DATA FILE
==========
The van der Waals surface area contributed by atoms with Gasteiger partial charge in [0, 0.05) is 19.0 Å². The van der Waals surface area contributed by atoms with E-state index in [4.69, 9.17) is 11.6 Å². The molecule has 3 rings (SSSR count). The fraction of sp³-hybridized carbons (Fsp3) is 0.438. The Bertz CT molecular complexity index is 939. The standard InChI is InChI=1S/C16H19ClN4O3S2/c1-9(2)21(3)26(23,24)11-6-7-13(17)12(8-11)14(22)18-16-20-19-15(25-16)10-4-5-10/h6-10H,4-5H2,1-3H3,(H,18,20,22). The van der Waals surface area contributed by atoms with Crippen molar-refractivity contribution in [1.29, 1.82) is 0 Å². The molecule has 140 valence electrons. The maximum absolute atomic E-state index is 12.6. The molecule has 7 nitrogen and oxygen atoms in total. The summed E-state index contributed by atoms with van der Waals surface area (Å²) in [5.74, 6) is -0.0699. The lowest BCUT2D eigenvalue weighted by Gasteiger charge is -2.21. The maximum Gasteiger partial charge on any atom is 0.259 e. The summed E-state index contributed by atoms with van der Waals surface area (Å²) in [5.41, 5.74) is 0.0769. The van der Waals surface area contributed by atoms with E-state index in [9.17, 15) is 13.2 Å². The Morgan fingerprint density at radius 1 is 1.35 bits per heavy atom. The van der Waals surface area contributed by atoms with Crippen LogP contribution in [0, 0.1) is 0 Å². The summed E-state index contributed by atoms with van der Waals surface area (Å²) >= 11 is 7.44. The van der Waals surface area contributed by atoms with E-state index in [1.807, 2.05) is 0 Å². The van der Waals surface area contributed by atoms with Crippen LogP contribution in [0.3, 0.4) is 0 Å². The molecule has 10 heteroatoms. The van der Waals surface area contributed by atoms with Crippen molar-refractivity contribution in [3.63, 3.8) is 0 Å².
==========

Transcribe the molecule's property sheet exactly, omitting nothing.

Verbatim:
The van der Waals surface area contributed by atoms with Gasteiger partial charge in [0, 0.05) is 19.0 Å². The van der Waals surface area contributed by atoms with E-state index in [4.69, 9.17) is 11.6 Å². The molecule has 3 rings (SSSR count). The fraction of sp³-hybridized carbons (Fsp3) is 0.438. The Bertz CT molecular complexity index is 939. The standard InChI is InChI=1S/C16H19ClN4O3S2/c1-9(2)21(3)26(23,24)11-6-7-13(17)12(8-11)14(22)18-16-20-19-15(25-16)10-4-5-10/h6-10H,4-5H2,1-3H3,(H,18,20,22). The van der Waals surface area contributed by atoms with Crippen molar-refractivity contribution in [1.29, 1.82) is 0 Å². The molecule has 140 valence electrons. The maximum absolute atomic E-state index is 12.6. The molecule has 7 nitrogen and oxygen atoms in total. The summed E-state index contributed by atoms with van der Waals surface area (Å²) in [5.74, 6) is -0.0699. The lowest BCUT2D eigenvalue weighted by Gasteiger charge is -2.21. The maximum Gasteiger partial charge on any atom is 0.259 e. The summed E-state index contributed by atoms with van der Waals surface area (Å²) in [5.41, 5.74) is 0.0769. The van der Waals surface area contributed by atoms with E-state index in [9.17, 15) is 13.2 Å². The Morgan fingerprint density at radius 1 is 1.35 bits per heavy atom. The van der Waals surface area contributed by atoms with Crippen LogP contribution in [0, 0.1) is 0 Å². The summed E-state index contributed by atoms with van der Waals surface area (Å²) >= 11 is 7.44. The van der Waals surface area contributed by atoms with E-state index in [1.807, 2.05) is 0 Å². The van der Waals surface area contributed by atoms with Crippen LogP contribution in [0.3, 0.4) is 0 Å². The molecule has 10 heteroatoms. The van der Waals surface area contributed by atoms with Crippen molar-refractivity contribution in [3.63, 3.8) is 0 Å².